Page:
Quest Vitamins LTD,
Our skin is the largest organ of the body and serves to protect us from the ravages of the external environment. Its main function is as a mechanical barrier, shielding the body from damaging UV light and invasion from unwanted micro-organisms, such as bacteria and viruses. In addition, it is required for maintenance of body structure (i.e keeping all the organs inside) regulation of body temperature, waste disposal (via sweating), preventing dehydration and is the site of Vitamin D synthesis.
The skin is comprised of millions of cells, surrounding countless nerve endings which can sense Pain, heat, cold and pressure, as well as telling us when we have been pricked, pinched, punched, caressed, tickled or massaged. The skin also expresses the problems within bodies such as food sensitivities, Stress and tiredness (for example, bags under the Eyes).
The outermost layer of skin (the epidermis) is actually composed of dead skin cells which are being continually shed and replaced. The dermis refers to the inner layer of skin, composed of connective tissue and contains the sweat glands, sebaceous glands (which produce the oily liquid called sebum) and hair follicles. It is this inner layer of skin that requires care and protection as the years go on - this can be best achieved by ensuring an adequate daily intake of essential nutrients.
There are many conditions affecting the skin, the most common being (1):
Acne (acne vulgaris)
Treating acne can be extremely difficult as it is often caused by a number of interacting factors. Antibiotics are routinely prescribed for the condition; however, long-term use encourages the outgrowth of yeast Infections such as Candida albicans, which can further exacerbate the symptoms. Consequently, acne sufferers taking broad spectrum antibiotics are advised to take a supplement providing L.acidophilus, a type of friendly bacteria which helps to keep yeast infections at bay.
Zinc (15-30mg daily) has been found to reduce the severity of acne when taken over a 3 month period (8). Zinc may also play an important role in the healing of scar tissue and may be useful at limiting the ‘pitting’ associated with condition.
Eczema (atopic and seborrhoeic)
Eczema is also a common skin condition affecting both young and old. It is characterised by Inflammation to the skin which causes intense Itching frequently resulting in blistering and scaly weepy patches. Atopic eczema is the most common form, affecting up to 20% of the population and may be accompanied by other allergic conditions such as Asthma and Hay Fever. Seborrhoeic eczema on the other hand, tends to affect the scalp, eyelids, nose and lips.
Treatment for eczema usually involves corticosteroids, topical ointments in combination with antihistamines. However, the effectiveness of these treatments varies from person to person and they are often accompanied by unwanted side effects. Consequently, many sufferers turn to alternative therapies such as regular supplementation with Evening Primrose Oil (EPO).
EPO is a rich source of gamma linolenic acid (GLA), a fatty acid which is converted by the body into anti-inflammatory prostaglandins (hormone-like substances). Suggested intakes are 0.5-2g for children and 2-4g for adults.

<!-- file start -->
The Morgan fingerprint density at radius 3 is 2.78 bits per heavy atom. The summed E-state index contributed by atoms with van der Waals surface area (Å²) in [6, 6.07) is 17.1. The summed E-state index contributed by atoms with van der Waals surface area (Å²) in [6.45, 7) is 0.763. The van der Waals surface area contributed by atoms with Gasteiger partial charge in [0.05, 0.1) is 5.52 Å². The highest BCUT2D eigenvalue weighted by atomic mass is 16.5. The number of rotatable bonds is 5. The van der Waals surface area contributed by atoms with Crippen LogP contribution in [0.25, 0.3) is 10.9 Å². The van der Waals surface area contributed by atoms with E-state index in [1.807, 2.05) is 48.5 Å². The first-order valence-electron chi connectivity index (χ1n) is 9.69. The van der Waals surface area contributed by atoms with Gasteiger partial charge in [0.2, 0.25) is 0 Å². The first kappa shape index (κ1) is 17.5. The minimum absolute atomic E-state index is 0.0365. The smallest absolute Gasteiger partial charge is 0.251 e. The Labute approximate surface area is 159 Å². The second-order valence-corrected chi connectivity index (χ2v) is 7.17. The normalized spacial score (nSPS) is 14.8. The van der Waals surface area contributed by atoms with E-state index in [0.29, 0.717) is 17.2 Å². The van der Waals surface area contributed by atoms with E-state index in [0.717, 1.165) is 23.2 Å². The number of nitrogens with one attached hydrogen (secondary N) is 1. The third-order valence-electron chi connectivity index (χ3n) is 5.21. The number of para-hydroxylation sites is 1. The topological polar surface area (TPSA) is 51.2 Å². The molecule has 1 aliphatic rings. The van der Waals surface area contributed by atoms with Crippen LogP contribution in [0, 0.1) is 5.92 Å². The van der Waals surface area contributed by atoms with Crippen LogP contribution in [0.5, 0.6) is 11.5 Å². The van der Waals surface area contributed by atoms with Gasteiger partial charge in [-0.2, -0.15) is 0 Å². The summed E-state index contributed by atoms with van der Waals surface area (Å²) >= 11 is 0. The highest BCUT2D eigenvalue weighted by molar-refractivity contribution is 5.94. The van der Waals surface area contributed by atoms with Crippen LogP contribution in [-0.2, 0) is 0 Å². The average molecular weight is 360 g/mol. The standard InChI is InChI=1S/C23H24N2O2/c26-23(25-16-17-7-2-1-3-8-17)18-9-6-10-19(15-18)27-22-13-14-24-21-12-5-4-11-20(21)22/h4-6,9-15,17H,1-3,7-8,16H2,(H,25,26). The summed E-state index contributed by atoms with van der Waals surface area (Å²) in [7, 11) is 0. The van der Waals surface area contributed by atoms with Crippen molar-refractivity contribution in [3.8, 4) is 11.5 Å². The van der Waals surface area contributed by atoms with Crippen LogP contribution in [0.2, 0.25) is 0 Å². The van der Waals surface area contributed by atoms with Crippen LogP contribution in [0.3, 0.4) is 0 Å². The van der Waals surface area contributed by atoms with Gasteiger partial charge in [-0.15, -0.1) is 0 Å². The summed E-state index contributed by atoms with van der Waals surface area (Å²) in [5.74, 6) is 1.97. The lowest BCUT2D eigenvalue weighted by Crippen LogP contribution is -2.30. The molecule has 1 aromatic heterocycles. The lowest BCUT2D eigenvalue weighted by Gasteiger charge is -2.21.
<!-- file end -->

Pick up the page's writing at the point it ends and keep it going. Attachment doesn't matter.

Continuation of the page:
To help maintain healthy skin drinking plenty of water and eating 5 to 9 portions of fresh fruits and vegetables is to be encouraged. Refined carbohydrates should be eliminated together with foods high in saturated fat (especially those containing trans-fatty acids) and sweets (2).
Vitamin A is vital for skin health, and deficiencies may cause the skin to be dry or make the severity of certain skin conditions worse. Vitamin C also plays a fundamental role in the health of the skin as it is essential for the formation of collagen (a protein that gives skin its firmness). Good intakes can be achieved from most fruit and vegetables, especially blackcurrants, green peppers and Brussels sprouts (3). In addition, dietary supplements are a readily available and reliable source of these essential nutrients.
Vitamin E is found in many skin care preparations, as it promotes Wound healing and has valuable anti-scarring properties which have been utilised by dermatologists for a variety of skin complaints. Good sources of vitamin E can be found in Wheatgerm and safflower oil, in addition to natural source vitamin E in oral capsule format (3).
Fatty acid deficiency may cause loss of fluidity within and increase water loss from the skin, leaving it dry and dehydrated. This can be easily remedied by increasing the daily intake of Essential Fatty Acids such as those found in Fish Oil (omega-3) and Evening Primrose Oil (omega-6) (4).
Herbal remedies may be suggested for certain skin conditions - for example Echinacea - because of its anti-bacterial properties and its role in wound healing (5-6). Additionally, recent research has indicated that St. John’s wort possesses potent anti-bacterial properties against Staphylococcus aureus – a type of bacteria implicated in a number of skin Infections (7). Finally, Milk Thistle may be suggested due to its detoxifying function in the body (7).
Stress and Anxiety may aggravate skin conditions. Take time out to relax by listening to relaxation tapes, meditating, yoga or burning essential oils such as lavender and geranium. In addition, pent-up tension can be relieved by taking regular exercise such as brisk walking or participating in a competitive sport such as rugby, football or badminton.
Whilst good nutrition may help with many skin complaints, there are occasions when it is a good idea to seek the advice of a medical professional. For example, if an unexplained growth appears on the skin, or a freckle or mole changes its shape or colour.
1. Skin Conditions, Hasnain Walji. The Kian Press. 1997.